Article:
No. Balloons float when filled with gases of lower density than the surrounding air.
 
  • #20
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No. The balloon as a whole displaces more and more air.


No. Balloons float when filled with gases of lower density than the surrounding air.

Thank you.

Supposing a sheet of rubber were stretched out until it is volume displaced more air than the rubber itself weighed, would it float?
 
  • #21
256bits
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Thank you.

Supposing a sheet of rubber were stretched out until it is volume displaced more air than the rubber itself weighed, would it float?

Being "lighter than air" and buoyancy are not the same thing, even though related.

To float, the total weight of the balloon and the gas enclosed within the balloon together have to weigh as much as the air it displaces.
If the total weight is heavier, the balloon will sink to the ground.
If the total weight is lighter, the balloon will rise.
 
  • #22
A.T.
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Supposing a sheet of rubber were stretched out until it is volume displaced more air than the rubber itself weighed, would it float?
If you could actually increase the volume of the rubber by several orders of magnitude, so it's mass density becomes less than air's, then yes.

But this not what happens when you stretch rubber sheets. The stretched rubber's surface area increases, while the thickness decreases. So the rubber volume doesn't change much.
 
  • #23
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Right, think I've got it now! As a balloon is inflated and the skin stretches out, the actual skin itself displaces more and more of the surrounding air until eventually the air it has displaced weighs more than the balloons skin.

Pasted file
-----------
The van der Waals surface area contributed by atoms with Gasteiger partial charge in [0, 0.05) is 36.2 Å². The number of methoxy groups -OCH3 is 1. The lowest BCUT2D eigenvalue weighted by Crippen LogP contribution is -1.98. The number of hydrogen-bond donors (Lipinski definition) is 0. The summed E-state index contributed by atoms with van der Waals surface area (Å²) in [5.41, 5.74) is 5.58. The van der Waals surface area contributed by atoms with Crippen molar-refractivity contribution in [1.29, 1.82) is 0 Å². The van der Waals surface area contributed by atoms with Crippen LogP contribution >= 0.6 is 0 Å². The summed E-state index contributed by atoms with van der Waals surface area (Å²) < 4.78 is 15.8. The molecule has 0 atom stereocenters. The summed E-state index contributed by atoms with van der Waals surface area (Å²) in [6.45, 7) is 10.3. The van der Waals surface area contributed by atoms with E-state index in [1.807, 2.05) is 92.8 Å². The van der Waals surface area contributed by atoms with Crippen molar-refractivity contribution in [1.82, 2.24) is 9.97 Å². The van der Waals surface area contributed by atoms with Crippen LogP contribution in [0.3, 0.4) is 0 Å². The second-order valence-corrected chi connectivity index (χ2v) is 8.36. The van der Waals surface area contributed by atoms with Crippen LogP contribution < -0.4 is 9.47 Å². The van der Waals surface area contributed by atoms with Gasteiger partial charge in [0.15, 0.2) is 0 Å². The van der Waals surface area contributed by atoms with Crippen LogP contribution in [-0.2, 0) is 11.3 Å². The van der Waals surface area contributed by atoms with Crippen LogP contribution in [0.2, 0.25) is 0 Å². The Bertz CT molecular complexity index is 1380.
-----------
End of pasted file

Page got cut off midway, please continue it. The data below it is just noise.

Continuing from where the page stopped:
If the balloon skin were stretched out far enough and it displaced enough air, it would begin to be squeezed upwards towards thinner layers of air by the weight of the air around it, until it matched the weight of the air it was displacing and achieved neutral buoyancy?
Not
If you could actually increase the volume of the rubber by several orders of magnitude, so it's mass density becomes less than air's, then yes.

But this not what happens when you stretch rubber sheets. The stretched rubber's surface area increases, while the thickness decreases. So the rubber volume doesn't change much.
Don't imagine that even if you increased the volume by several orders of magnitude it would.The density of air within a balloon is always more than the surrounding air when inflated because the skin stretches so it pushes the air it surrounds into a smaller volume.
 
  • #24
A.T.
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Don't imagine that even if you increased the volume by several orders of magnitude it would.The density of air within a balloon is always more than the surrounding air when inflated because the skin stretches so it pushes the air it surrounds into a smaller volume.
He was talking about stretching a rubber sheet there, but of course it's completely unfeasible anyway.